Correct name concerning WoRMS: Liponema brevicorne (McMurrich, 1893)
Correct name concerning Sealifebase: Liponema brevicornis (McMurrich, 1893)
Recorded from Kenmare River and Kilkieran Bay (western Ireland) and from sea-lochs on the western coast of Scotland, notably Lochs Duich and Fynne.
Lives in a long thick tube, often over 1 m long, in mud or muddy sand, from about 10-130 m depth. Found only in very sheltered conditions around the head of fijordic sea lochs.
Pachycerianthus multiplicatus is a large burrowing anemone, occupying a tube-like burrow that may exceed 1 m in length. Both the length of the column and the breadth of the tentacles can reach 30 cm. The tentacles are long and occur in two cycles, with up to 200 tentacles in the marginal cycle. The tentacles are incapable of retraction but may coil spirally on disturbance. The colour of the inner tentacles is pale buff or chestnut and the marginal tentacles are whitish with fine brown bands, or plain white.
Column relatively stout, usually broadest distally, provided with an aboral pore.
Marginal tentacles arranged in four pseudocycles, up to about 200, very long, even in contraction much longer than disc diameter.
Attains a very large size, reaching 30 cm in height and, including the tentacles, in width.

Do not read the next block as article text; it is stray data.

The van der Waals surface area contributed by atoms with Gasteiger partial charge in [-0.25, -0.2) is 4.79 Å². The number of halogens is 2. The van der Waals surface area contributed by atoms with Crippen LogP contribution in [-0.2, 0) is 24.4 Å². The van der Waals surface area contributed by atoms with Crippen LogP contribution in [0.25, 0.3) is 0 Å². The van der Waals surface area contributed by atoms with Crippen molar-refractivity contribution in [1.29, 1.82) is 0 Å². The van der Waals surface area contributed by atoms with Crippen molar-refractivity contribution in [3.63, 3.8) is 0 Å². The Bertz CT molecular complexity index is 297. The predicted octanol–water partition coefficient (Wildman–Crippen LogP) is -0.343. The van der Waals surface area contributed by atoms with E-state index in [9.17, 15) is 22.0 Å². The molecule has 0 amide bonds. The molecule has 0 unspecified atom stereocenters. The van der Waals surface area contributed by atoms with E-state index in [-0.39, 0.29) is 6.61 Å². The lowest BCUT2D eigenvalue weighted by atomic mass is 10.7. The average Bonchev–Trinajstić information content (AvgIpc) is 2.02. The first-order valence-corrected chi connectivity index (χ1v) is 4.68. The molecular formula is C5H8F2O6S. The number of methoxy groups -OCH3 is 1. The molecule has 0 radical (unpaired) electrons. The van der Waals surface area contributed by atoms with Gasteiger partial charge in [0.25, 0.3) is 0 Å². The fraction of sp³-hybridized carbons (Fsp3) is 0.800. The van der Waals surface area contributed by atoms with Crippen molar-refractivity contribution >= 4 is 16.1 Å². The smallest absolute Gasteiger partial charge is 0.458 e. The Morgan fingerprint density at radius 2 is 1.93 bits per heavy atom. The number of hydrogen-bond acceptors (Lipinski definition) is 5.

Pachycerianthus multiplicatus is similar to Cerianthus lloydii, but is much longer and has a broader column.
A pom-pom anemone takes on a variety of shapes—from low and flat to round and puffy. In fact, scientists have seen puffed up anemones rolling across the seafloor like living tumbleweeds, "blown" by deep sea currents. Scientists aren't sure why pom-pom anemones change shape and roll around—they might be looking for "greener pastures," where there's more food to eat.
Anything that finds its way into the ocean, whether it's tossed away as trash, washes off a beach or falls off a boat, may eventually make its way to the deep sea. It's important to realize that the deep sea is not so far away that it's beyond the reach of human activities. Living creatures in the deep are affected by what we do at the surface.
A pom-pom anemone's stinging tentacles capture crustaceans and krill swimming by.
Source: Monteray Bay Aquarium
Liponema brevicornis (McMurrich, 1893)
Classification: Biota > Animalia (Kingdom) > Cnidaria (Phylum) > Anthozoa (Class) > Hexacorallia (Subclass) > Actiniaria (Order) > Nynantheae (Suborder) > Thenaria (Infraorder) > Endomyaria (Superfamily) > Liponematidae (Family) > Liponema (Genus) > Liponema brevicorne (Species)